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More than half of Americans over 75 have some hearing loss. It’s a stark statistic but not necessarily a surprise.

What many people don’t realize is that hearing loss is rarely a stand-alone condition. In fact, it’s often tied to other health issues, and awareness of these connections can open the door to more holistic, patient-centered care and improved well-being.

The prevalence of comorbidities among aging patients, combined with the negative impact that unaddressed hearing loss can have on an individual’s social, psychological and emotional status, intensifies the need for skilled nursing facilities to understand the relationship of hearing loss to other health conditions. In doing so, they can more successfully deliver comprehensive care and amplify quality of life for all residents.

Hearing loss and cardiovascular disease

Research over more than six decades has established that hearing and cardiovascular health often correspond. A well-functioning cardiovascular system supports hearing, especially among older adults, while impaired blood flow to the ear can damage various parts of the auditory system.[1]

The adverse correlation between cardiovascular disease and hearing shows up when assessing risk. A recent study found that the presence of two or more of the cardiovascular disease risk factors of diabetes, smoking, hypertension, and high cholesterol or statin use pushed up the odds of hearing loss by 92%.[2]  Other research suggests that strong correlations may make audiogram pattern assessment a screening test for risk of certain cardiovascular events.[3]

Hearing loss and diabetes

Just as diabetes can lead to nerve damage in a person’s feet, eyes and other parts of the body, it can damage nerves in the ears as well. Elevated blood glucose levels are believed over time to harm both nerves and small blood vessels that are central to our ability to hear. The data indicates that hearing loss is twice as common in people with diabetes, and even those with prediabetes carry a 30% higher risk of hearing loss.[4]

Diabetes afflicts more than one quarter of Americans 65 and older, making awareness within skilled nursing facilities of the link to hearing loss particularly pertinent. Since both conditions contribute to functional decline, caregiver attentiveness is important. Equally valuable is a care model that involves audiology professionals working in collaboration with the skilled nursing staff and other medical specialties to deliver regular hearing monitoring and care. That approach can enhance well-being for the resident and better ensure that the already heavy burden of diabetes doesn’t become even greater.

Hearing loss and other significant health risks and conditions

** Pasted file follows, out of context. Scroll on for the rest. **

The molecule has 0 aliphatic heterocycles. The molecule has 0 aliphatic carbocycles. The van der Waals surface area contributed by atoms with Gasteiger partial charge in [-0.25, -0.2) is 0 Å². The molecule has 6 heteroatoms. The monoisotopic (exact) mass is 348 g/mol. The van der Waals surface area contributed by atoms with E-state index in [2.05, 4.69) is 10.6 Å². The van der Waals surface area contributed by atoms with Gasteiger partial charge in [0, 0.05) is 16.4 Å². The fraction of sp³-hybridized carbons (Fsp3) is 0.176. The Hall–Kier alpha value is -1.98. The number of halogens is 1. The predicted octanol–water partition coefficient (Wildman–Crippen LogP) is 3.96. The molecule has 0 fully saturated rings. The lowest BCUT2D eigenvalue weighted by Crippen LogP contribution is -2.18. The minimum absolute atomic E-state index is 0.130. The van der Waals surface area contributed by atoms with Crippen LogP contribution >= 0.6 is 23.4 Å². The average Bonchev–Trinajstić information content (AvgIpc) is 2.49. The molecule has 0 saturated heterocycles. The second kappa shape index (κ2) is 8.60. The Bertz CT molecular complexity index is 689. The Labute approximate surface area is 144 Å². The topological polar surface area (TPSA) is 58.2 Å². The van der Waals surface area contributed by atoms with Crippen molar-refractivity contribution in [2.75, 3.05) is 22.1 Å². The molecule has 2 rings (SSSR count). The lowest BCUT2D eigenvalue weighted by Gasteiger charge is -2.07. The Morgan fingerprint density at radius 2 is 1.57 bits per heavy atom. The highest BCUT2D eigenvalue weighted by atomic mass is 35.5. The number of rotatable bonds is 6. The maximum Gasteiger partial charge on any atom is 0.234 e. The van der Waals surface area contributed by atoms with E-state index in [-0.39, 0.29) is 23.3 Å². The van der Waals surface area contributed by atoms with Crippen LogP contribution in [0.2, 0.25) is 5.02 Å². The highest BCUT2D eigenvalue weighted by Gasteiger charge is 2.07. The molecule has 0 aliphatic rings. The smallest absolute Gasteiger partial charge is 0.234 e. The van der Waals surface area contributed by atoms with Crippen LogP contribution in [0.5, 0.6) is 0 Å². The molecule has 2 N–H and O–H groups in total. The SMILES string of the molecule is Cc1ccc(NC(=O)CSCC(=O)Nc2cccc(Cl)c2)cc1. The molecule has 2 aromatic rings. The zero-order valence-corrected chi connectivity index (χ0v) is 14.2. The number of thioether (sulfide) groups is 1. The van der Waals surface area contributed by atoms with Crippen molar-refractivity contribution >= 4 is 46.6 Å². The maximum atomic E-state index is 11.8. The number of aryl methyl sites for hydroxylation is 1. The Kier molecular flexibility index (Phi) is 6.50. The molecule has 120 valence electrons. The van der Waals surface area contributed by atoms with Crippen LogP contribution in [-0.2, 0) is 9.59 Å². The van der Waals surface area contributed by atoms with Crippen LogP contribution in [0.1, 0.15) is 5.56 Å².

Evidence continues to mount that hearing impairment is correlated with a host of other health issues. A few notable examples include:

  • Mental health. Close ties between hearing loss and depression, cognitive decline and dementia have gained considerable attention and have been well documented over the past decade. We will explore key issues related to this vital subject in future articles.
  • Chronic kidney disease. This condition is frequently seen among residents of skilled nursing facilities. Various observational studies have shown association between kidney function issues and hearing loss, and one study concluded that “testing for hearing should be included in the integrated management of patients” with kidney disease.[5]
  • Fall risk. A significant assessment of individuals aged 40-69 showed that relatively small levels of hearing loss tripled accidental fall risk, and every additional 10 decibel hearing decline boosted risk by 140 percent.[6]

Implications for caregivers

Hearing loss clearly does not exist in a vacuum. What we discover about someone’s hearing health can provide invaluable information for guiding care that’s most appropriate for the individual. Attention to the interplay of hearing with other serious and common conditions enhances knowledge for caregivers.

We know hearing loss frequently goes undetected or untreated in the elderly and that hearing health plays a central role in whole health. In skilled nursing communities, it’s important to collaborate with audiology professionals to provide in-house monitoring and treatment. These professionals are alert to the various correlated conditions and can recommend appropriate specialist referrals.

All told, providing patient-centered care includes fully understanding the individual’s ability to hear and communicate. Aria Care Partners is committed to working collaboratively with nursing communities to tackle the audiological needs of patients so every resident receives the comprehensive, compassionate care they deserve.

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[1] R. Hull and S. Kerschen, “The Influence of Cardiovascular Health on Peripheral and Central Auditory Function in Adults: A Research Review,” American Journal of Audiology, June 1, 2010.

[2] R.  Baiduc, J. Sun, C. Berry, et al., “Relationship of Cardiovascular Disease Risk and Hearing Loss in a Clinical Population,” Scientific Reports, January 30, 2023.

[3] D. Friedland, C. Cederberg, S. Tarima, “Audiometric Pattern as a Predictor of Cardiovascular Status: Development of a Model for Assessment of Risk,” Laryngoscope, March 2009.

[4] Centers for Disease Control and Prevention, “Diabetes and Hearing Loss.”

[5] W. Liu, Q. Meng, Y. Wang, et al. “The Association Between Reduced Kidney Function and Hearing Loss: A Cross-Sectional Study. BMC Nephrology, April 22, 2020.

[6] Z. Shapiro, “Hearing Loss and the Increased Risk of Falls,” The ASHA LeaderLive, March 1, 2019.